Now we are testing our questionnaire before we start with the main research. The author is doing an interview with students too. On the base of the data collected and processed, it can be assumed that the assumptions – response consistency and vignette equivalence – have been respected. It turned out that vignettes for five DigComp 2.0 domains and vignettes for general ICT knowledge and skills are reasonable for students. In the area of Digital content creation, however, formulated vignettes are more professional than in other areas. It seems that the length of vignettes is challenging for students. This is apparently due to the total number of vignettes (3 vignettes for each of the 5 areas and 3 vignettes for the general vignettes) and the length of vignettes. The terms used in the anchoring vignettes are generally known. Only some students have identified a few terms as unfamiliar (graphic editor, cloud, styles or filters). However, these were exceptional cases. Also, student interviews have shown that the vignettes lacking themes like hardware, computer programming and computer management.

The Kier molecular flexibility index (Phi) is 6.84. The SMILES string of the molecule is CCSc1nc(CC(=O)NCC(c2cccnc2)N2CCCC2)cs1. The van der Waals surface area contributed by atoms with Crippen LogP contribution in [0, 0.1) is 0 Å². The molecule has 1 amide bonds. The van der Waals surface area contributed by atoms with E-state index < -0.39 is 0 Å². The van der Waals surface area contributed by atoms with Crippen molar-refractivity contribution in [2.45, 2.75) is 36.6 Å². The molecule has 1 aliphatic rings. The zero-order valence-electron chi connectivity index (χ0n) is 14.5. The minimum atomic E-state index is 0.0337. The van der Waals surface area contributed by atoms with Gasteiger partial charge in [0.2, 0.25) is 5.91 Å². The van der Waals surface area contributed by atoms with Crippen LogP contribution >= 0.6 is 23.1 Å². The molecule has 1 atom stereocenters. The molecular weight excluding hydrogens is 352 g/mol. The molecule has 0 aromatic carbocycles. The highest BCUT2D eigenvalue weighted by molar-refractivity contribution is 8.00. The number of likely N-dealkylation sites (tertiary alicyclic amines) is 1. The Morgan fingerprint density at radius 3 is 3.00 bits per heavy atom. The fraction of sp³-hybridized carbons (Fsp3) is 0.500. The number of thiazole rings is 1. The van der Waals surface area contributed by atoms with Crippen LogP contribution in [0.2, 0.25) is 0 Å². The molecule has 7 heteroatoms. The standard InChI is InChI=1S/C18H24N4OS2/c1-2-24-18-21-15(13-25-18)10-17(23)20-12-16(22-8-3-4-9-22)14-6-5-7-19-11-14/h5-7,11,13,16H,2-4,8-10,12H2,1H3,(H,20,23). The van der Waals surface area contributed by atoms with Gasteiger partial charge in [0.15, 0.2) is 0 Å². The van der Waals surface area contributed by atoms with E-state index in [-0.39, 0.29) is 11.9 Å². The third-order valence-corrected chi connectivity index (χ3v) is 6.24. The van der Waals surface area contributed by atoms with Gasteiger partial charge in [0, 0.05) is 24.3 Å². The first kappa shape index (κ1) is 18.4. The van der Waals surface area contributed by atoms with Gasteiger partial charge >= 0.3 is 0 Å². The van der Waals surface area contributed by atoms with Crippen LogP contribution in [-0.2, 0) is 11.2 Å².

Angelini, V., Cavapozzi, D., Corazzini, L., & Paccagnella, O. (2012). Age, health and life satisfaction among older Europeans. Social Indicators Research, 105(2), 293-308. Bago d’Uva, T., Lindeboom, M., O’Donnell, O., & van Doorslaer, E. (2008). Does reporting heterogeneity bias the measurement of health disparities? Health Economics, 17(3), 351-375. Danner, R. B., & Pessu, C. O. A. (1995). A survey of ICT competencies among students in teacher preparation programmes at the University of Benin, Benin City, Nigeria. Journal of Information Technology Education, 12, 33-49. Fraillon, J., Ainley, J., Schulz, W., Friedman, T., & Gebhardt, E. (2014). Preparing for life in a digital age: The IEA international computer and information literacy study, international report. Hakkarainen, K., Ilomäki, L., Lipponen, L., Muukkonen, H., Rahikainen, M., Tuominen, T., et al. (2000). Students’ skills and practices of using ICT: results of a national assessment in Finland. Computers & Education, 34, 103-117. Ilomäki, L., & Rantanen, P. (2007). Intensive use of ICT in school: Developing differences in students’ ICT expertise. Computers & Education, 48, 119-136. Kapteyn, A., Smith, J. P., & van Soest, A. (2010). Life satisfaction. In E. Diener, J. F. Helliwell, & D. Kahneman, International differences in well-being, (pp. 70-104). Oxford: Oxford University Press. King, G., Murray, C. J. L., Salomon, J. A., & Tandon, A. (2004). Enhancing the validity and cross-cultural comparability of measurement in survey research. American Political Science Review, 98(1), 567-583. Kristensen, N., & Johansson, E. (2008). New evidence on cross-country differences in job satisfaction using anchoring vignettes. Labour Economics, 15(1), 96-117. Lau, W. W. F., & Yuen, A. H. K. (2014). Developing and validating of a perceived ICT literacy scale for junior secondary school students: Pedagogical and educational contributions. Computers & Education, 78, 1-9. Peracchi, F., & Rossetti, C. (2012). Heterogeneity in health responses and anchoring vignettes. Empirical Economics, 42(2), 513-538. Vonkova, H. (2013). Subjektivní hodnocení problémů s pohybem: užití parametrického modelu metody ukotvujících vinět. [Subjective assessments of problems with moving around: Use of the parametric model of the anchoring vignette method]. Orbis Scholae, 7(1), 49-66. Vonkova, H., & Hullegie, P. (2011). Is the anchoring vignette method sensitive to the domain and the choice of the vignette? Journal of the Royal Statistical Society A, 174, 597-620. Vuorikari, R., Punie, Y., Carretero, S., & Van den Brande, L. (2016). DigComp 2.0: The Digital Competence Framework for Citizens. Joint Research Centre.